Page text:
CM10135 / Programming II: Tutorial 2
This is an optional second tutorial with several objectives:
There are at least two good reasons to work in pairs on a problem.
is just that you learn better. Extensive research in learning has
that if you have to explain what you are doing, you will learn better
an exercise than if you don't, even if you produce the same answer on
exercise. Coming up with an answer isn't always the same as
understanding the answer, but if you talk about it you probably will
- To make certain you understand the sorting algorithms presented
- to make sure everyone is feeling comfortable programming in Java,
- to give you a feel for a relatively recent innovation in software
engineering, pair programming.
The other argument is the software engineering one. The idea is
most development time is spent not so much in writing new code, but in
it & trying to get it to work. With two people looking at one
of code, it's quite likely that many bugs will be caught before you
try to compile.
One thing that you need to know for pair programming is another lesson
Fredrick Brook's "Mythical Man Month" --- there are many ways to solve
code any problem, and a lot of time can be wasted arguing about which
best. Often, the amount of improvement from this discussion may
be worth the time or emotional cost of the discussion. The
to this situation is to make one person in charge for the duration of a
During this tutorial, the person who is holding the keyboard will
the one who decides what to do when the two of you can't agree.
worry, you'll get to take turns holding the keyboard.
Again, you will be learning more about agile programming methods in
second year. This tutorial (your last that's not just about
is exploiting the methodology to help make sure everyone really
the sorting algorithms, and that everyone is really happy developing
What to do:
Be sure both partners save copies of all the code you write -- you
might want to refer to it some time in the future.
- Choose a partner.
- Choose which partner goes first at the keyboard. You're
to be doing two sorting algorithms, so you each get to code one.
- Create some objects to sort. Create a class with some key
you will sort on. If you can't think of anything you like better,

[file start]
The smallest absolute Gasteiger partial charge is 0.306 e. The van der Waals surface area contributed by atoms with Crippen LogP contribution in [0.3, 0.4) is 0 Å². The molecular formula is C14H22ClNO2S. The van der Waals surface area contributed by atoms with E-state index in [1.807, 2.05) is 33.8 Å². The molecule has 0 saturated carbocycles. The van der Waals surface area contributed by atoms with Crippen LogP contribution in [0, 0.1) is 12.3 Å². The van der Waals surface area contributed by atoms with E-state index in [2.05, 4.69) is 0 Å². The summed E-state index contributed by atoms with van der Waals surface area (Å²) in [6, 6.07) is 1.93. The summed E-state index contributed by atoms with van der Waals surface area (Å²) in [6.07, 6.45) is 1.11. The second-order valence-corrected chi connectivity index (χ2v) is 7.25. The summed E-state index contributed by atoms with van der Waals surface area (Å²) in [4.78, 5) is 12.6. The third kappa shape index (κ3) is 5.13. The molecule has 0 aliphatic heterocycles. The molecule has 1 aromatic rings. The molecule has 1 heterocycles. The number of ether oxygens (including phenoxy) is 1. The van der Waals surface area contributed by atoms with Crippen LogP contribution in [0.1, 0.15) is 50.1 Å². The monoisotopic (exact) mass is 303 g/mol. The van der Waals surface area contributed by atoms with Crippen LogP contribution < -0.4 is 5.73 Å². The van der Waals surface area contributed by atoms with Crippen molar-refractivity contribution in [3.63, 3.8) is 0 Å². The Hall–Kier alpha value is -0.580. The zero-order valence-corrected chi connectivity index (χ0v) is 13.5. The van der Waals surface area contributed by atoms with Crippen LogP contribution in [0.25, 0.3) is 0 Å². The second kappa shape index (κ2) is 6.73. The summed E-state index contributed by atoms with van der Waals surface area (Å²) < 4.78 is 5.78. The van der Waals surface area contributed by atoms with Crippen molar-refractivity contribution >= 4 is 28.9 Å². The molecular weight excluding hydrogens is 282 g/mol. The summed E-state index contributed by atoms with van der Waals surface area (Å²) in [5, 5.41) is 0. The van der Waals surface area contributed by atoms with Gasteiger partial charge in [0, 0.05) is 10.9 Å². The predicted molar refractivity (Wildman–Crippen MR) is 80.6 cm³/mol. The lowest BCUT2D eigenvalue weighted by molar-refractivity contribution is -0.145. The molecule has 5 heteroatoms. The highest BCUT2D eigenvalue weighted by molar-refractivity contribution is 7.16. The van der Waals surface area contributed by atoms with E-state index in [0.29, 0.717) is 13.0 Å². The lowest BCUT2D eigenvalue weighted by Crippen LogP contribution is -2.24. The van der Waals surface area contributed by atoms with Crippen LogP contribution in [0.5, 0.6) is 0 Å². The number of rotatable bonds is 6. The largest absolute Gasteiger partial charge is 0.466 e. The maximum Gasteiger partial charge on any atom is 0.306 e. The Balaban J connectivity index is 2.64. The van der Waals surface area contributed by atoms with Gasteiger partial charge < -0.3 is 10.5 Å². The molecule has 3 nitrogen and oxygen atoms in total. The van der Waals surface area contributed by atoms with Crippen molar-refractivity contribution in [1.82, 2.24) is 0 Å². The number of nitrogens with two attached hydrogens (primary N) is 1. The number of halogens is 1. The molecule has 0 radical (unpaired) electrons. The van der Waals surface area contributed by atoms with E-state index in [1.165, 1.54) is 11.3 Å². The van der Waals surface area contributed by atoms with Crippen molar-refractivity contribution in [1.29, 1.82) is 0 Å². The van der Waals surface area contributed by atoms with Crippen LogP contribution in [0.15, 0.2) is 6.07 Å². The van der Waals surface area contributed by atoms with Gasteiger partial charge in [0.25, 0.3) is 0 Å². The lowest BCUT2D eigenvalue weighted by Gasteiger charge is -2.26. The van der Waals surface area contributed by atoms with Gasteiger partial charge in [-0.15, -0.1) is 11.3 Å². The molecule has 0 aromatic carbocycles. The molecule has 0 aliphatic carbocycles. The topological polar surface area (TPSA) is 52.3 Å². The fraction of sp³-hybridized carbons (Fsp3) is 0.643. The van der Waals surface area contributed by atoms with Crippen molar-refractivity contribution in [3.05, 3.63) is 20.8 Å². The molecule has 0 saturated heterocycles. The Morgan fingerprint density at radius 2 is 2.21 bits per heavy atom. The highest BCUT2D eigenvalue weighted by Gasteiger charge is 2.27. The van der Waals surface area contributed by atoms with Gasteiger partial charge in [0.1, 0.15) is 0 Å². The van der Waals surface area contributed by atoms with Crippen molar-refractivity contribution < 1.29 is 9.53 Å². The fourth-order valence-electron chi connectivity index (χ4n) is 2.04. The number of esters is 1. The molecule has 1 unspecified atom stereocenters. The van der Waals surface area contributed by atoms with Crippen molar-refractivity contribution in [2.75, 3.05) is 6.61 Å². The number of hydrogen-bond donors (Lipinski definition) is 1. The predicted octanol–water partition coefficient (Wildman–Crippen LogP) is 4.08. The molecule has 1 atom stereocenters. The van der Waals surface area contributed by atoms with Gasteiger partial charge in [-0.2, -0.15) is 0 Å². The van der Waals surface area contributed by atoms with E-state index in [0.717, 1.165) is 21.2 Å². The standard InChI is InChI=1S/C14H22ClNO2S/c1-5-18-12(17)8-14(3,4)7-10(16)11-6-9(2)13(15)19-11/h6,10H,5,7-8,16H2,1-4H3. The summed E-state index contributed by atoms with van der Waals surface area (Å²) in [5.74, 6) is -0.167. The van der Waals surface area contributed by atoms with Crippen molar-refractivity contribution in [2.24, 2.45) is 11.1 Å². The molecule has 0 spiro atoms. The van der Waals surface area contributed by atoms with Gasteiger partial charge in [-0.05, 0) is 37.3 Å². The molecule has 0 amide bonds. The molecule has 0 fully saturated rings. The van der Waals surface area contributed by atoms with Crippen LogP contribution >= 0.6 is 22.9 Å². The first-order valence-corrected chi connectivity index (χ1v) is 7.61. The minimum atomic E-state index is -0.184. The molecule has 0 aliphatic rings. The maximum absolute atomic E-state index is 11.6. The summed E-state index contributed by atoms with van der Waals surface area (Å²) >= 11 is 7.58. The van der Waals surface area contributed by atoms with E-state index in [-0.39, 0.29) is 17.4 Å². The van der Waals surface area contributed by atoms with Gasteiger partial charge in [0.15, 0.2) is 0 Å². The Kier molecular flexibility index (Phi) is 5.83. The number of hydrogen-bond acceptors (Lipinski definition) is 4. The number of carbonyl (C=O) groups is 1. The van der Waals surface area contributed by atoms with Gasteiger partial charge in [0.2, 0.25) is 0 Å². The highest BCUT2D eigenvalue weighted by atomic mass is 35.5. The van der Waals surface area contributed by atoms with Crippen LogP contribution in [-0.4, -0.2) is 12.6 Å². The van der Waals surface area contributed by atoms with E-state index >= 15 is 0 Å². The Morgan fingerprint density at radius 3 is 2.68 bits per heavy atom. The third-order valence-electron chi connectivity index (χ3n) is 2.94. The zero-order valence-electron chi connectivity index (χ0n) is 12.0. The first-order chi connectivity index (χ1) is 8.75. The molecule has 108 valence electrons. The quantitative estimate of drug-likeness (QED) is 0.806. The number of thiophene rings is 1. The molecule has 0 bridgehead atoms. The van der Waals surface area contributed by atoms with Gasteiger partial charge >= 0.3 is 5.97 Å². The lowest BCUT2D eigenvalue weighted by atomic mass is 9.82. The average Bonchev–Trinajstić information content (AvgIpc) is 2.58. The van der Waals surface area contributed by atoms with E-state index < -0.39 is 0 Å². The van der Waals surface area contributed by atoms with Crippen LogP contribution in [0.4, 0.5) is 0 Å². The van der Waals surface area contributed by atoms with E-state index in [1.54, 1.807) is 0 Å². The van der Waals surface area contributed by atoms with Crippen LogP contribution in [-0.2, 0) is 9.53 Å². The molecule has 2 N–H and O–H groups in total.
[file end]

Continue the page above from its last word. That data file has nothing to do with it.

create a class "Child" which has an attribute "age" that you can sort
- Create a "main" function for your class that takes an argument
is a length and creates an array full of your objects with different
might want to use the "random" function in the math library.
It will give you a value between 0 & 1. To make that
a child's age, multiply it by 18 (now the number is between 0 & 18)
cast it to an integer (you should probably use java.lang.Math's round
to be explicit about what happens rather than just a cast). That
way you can easily test your sorting algorithms
over a variety of values.
- Make sure your main function can print out the key values of
the objects in the order they appear in the array.
- Create a sorting method for your class, using either selection
sort or insertion sort (you choose).
- First discuss the algorithm with drawings & make sure both
agree on how it will work, and what variables will be needed.
- It's not cheating to look at the course
notes, but it is cheating
to just download a java version.
- Give the other
partner the keyboard.
- Run your sort function from the main program. Make sure it
for odd & even numbers of objects, as well as empty arrays and
with only one thing in them.
- Create a quick sort for your class.
- Run the same tests over your quick sort.
- Final bonus thing to
(you can change the keyboard again now if you want, up to you) --- look
how conventional java programmers (not computer scientists) would be
- Put your objects into an ArrayList, and then figure out how to
use Collections.sort() to sort them.
- To do this properly, you should probably implement the
interface Comparable for your class, using your attribute
- For example, if you used my default, order Child objects by
- You might want to look at the code for Collections.sort() too.
- You may also want to look at java.util.random. The way I told
above to get a random integer will work in any language, but
is slightly easier to use
because of the interface, and more importantly is a better random
page author: Joanna Bryson
20 Feb 2005